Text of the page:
Bitsum Highest Performance Mode
Pre-configured power plan for ultimate performance
Bitsum Dynamic Boost
Automatically switch power plans when your PC enters and leaves the idle state
Power Plan change Notifications
Notifications of when and what process changed your active power plan (image)
Introduction to CPU Core Parking
CPU Parking is a low-power sleep state (C6) supported by most modern processors and operating systems. It dynamically disables CPU cores in an effort to conserve power when idle. Unfortunately, this power saving comes at a price: Latency when CPUs need unparked to execute code.
Initially, core parking was controlled entirely by the operating system. The aggressive core parking of Windows led to a great deal of inefficiency during bursting CPU loads. Intel moved core parking control onto the chip in the Skylake generation, and AMD followed, but still the parameters of the Windows power plans are set to aggressively park CPU cores. Even the default ‘High Performance’ power plan is not immune. The new ‘Ultra Performance’ power plan copies what Bitsum did with our own ‘Bitsum Highest Performance’ power plan and finally disables core parking entirely.
ParkControl (and Process Lasso) not only let one more easily configure CPU core parking and frequency scaling, but also allow for dynamic entrance into a higher performance power plan. For instance, with Process Lasso, you can automatically enter ‘Bitsum Highest Performance’ will you start a game, then go back to ‘Balanced’ when you exit.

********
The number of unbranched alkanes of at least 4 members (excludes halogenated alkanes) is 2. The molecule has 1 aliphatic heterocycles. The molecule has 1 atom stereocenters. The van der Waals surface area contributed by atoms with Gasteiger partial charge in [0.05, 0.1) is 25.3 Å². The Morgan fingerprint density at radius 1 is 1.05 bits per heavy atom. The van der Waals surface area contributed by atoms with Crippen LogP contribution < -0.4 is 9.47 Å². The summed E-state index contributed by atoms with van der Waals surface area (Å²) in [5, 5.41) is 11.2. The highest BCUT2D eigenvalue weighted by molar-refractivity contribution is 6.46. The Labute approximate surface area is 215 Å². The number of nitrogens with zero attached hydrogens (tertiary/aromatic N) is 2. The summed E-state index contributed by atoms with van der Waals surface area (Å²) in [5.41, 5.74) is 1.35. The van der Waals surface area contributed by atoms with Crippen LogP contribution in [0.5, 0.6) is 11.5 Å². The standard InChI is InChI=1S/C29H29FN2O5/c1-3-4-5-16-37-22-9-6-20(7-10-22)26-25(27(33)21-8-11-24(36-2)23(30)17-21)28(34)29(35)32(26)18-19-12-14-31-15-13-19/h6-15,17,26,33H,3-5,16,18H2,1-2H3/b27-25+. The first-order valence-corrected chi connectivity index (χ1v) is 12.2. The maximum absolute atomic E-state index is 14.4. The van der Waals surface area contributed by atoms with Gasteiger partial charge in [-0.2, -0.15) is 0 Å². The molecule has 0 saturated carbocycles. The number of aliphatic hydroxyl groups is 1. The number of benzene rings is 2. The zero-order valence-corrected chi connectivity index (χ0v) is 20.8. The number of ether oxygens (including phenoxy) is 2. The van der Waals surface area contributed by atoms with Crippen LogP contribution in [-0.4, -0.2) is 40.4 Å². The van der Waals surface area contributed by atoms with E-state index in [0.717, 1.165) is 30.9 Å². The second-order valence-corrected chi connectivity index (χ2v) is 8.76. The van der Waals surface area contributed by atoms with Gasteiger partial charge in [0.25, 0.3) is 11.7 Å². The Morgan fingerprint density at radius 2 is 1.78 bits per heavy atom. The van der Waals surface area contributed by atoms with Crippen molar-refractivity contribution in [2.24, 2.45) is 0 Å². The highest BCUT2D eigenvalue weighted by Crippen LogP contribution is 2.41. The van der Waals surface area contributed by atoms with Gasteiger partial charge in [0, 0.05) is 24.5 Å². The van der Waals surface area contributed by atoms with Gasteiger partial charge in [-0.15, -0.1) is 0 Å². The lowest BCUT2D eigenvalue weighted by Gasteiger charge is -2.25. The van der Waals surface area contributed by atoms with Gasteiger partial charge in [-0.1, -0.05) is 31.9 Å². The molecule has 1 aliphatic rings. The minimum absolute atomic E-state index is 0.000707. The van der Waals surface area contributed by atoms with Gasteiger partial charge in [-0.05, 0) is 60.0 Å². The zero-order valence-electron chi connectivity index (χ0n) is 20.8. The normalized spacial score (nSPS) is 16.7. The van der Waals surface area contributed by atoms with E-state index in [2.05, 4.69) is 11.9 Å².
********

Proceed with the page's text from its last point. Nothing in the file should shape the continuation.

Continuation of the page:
ParkControl has Dynamic Boost to allow you to set active and idle power plans. Process Lasso has a similar feature with its IdleSaver.
Empirical evidence shows that disabling core parking can make a real difference in system performance. There are many factors that will determine precisely how effective it will be for a given situation. However, generally, Windows is too aggressive in its core parking, resulting in high latency during bursting CPU loads, stemming from the CPU cores needing to be unparked to handle the load. Since bursting CPU loads are the most common type for many workloads, core parking can be a substantial drag on system performance and responsiveness.
How to Restore Defaults
Any changes you make with ParkControl are easily reverted. To restore the default power plan settings:
Click ‘Power Options’ in the ParkControl app
Select the Power Profile you modified
Click ‘Restore default settings for this plan’
Repeat for all modified power plans
Changing Parking Settings Using PowerCfg.exe